Ensign George Gay, a member of the Hornet’s torpedo bomber group, survived as well. His plane was shot down and he watched the battle from the front lines floating in the sea a short distance from the enemy carriers that U.S. dive bombers sunk. Because of his unique perspective on the battle, his story became well-known.

Of the naval aviators from Squadron 8 who flew into battle from Midway that day, only Earnest flew back to base alive in his plane. His plane received 64 machine gun holes and nine 20 mm cannon holes. His controls were gone and he landed back at Midway with one wheel up and the other down.

“Ensign Earnest had just been commissioned in December 1941,” Adm. Smith told the luncheon crowd. “He had never flown long distances over water before and had never been in an air battle either.”

“As far as winning the battle, I didn’t have a thing to do with it. I was just there,” Earnest said in his opening remarks.

He went on to explain that by the time they reached Yamamoto’s carriers, he had no controls. By then, his turret gunner had been killed by fire from Japanese Zero fighters and his tail gunner was incapacitated.

He struggled to keep his Avenger in the air. A Japanese cruiser passed in front of him off his port side. He dropped his single torpedo, probably hitting nothing.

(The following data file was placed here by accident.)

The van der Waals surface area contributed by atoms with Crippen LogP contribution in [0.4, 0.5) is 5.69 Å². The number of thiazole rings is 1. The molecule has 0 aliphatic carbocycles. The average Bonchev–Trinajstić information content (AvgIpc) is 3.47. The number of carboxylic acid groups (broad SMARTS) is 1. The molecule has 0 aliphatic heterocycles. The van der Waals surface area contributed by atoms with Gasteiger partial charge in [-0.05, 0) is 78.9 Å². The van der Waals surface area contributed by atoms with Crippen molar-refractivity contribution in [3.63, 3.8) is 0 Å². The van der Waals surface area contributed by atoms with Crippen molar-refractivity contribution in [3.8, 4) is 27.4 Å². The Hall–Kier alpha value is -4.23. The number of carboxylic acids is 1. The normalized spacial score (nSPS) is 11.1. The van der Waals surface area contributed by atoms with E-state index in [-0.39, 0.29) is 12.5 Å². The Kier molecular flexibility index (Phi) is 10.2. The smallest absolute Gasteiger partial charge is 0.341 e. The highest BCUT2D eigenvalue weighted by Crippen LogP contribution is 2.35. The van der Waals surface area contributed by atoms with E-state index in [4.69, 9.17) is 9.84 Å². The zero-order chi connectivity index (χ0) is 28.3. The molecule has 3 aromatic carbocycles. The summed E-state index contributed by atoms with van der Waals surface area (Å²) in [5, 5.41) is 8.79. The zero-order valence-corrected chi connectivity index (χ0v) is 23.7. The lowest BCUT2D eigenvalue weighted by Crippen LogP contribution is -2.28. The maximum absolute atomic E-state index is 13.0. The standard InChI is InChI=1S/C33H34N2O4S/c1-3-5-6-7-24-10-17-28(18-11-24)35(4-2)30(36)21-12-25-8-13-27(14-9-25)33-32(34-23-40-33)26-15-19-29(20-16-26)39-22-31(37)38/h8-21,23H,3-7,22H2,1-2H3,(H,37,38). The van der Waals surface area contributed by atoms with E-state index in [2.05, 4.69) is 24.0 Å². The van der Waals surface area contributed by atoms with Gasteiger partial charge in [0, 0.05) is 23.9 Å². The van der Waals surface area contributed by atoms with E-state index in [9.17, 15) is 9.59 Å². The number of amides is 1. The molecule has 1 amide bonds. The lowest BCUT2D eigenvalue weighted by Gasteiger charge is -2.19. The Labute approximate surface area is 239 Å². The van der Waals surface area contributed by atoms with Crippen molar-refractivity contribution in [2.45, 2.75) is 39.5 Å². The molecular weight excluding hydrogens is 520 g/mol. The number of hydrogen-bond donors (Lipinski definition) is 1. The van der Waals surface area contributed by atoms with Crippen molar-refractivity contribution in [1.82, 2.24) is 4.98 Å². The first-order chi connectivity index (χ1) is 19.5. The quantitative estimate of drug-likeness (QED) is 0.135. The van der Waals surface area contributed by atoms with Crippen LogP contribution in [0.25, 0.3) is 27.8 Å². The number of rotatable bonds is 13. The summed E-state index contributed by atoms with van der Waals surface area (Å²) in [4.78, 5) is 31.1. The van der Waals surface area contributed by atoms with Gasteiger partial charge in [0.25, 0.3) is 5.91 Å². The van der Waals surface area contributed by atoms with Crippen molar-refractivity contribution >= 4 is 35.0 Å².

“Just before I dropped my torpedo, I rolled my trim tabs. My plane jumped back into the air. Immediately two Zeros got on my tail and stayed on it,” Earnest recalled.

It was about that time he realized he might be able to control his plane somewhat with his wing trim tabs. He made an attempt to get his bomber back to base.

With his compass and radio shot out and his airplane looking like a piece of Swiss cheese, he headed home. Finally the two enemy fighters let him be.

Earnest flew for what seemed like hours by himself but saw nothing but sea in front of him. He coaxed his bomber up to 4,000 feet.

“I spotted a big, black cloud of smoke off in the distance 60 miles away,” he said. “It was Midway!”

Despite the fact he landed on one wheel with almost no control of his plane, he set the battered bomber down perfectly along the edge of the runway.

Before the war was over, Earnest would win a third Navy Cross at Guadalcanal.

“I guess you can call me the only other sole survivor of the Battle of Midway,” he concluded.

The crowd roared. It gave him a standing ovation.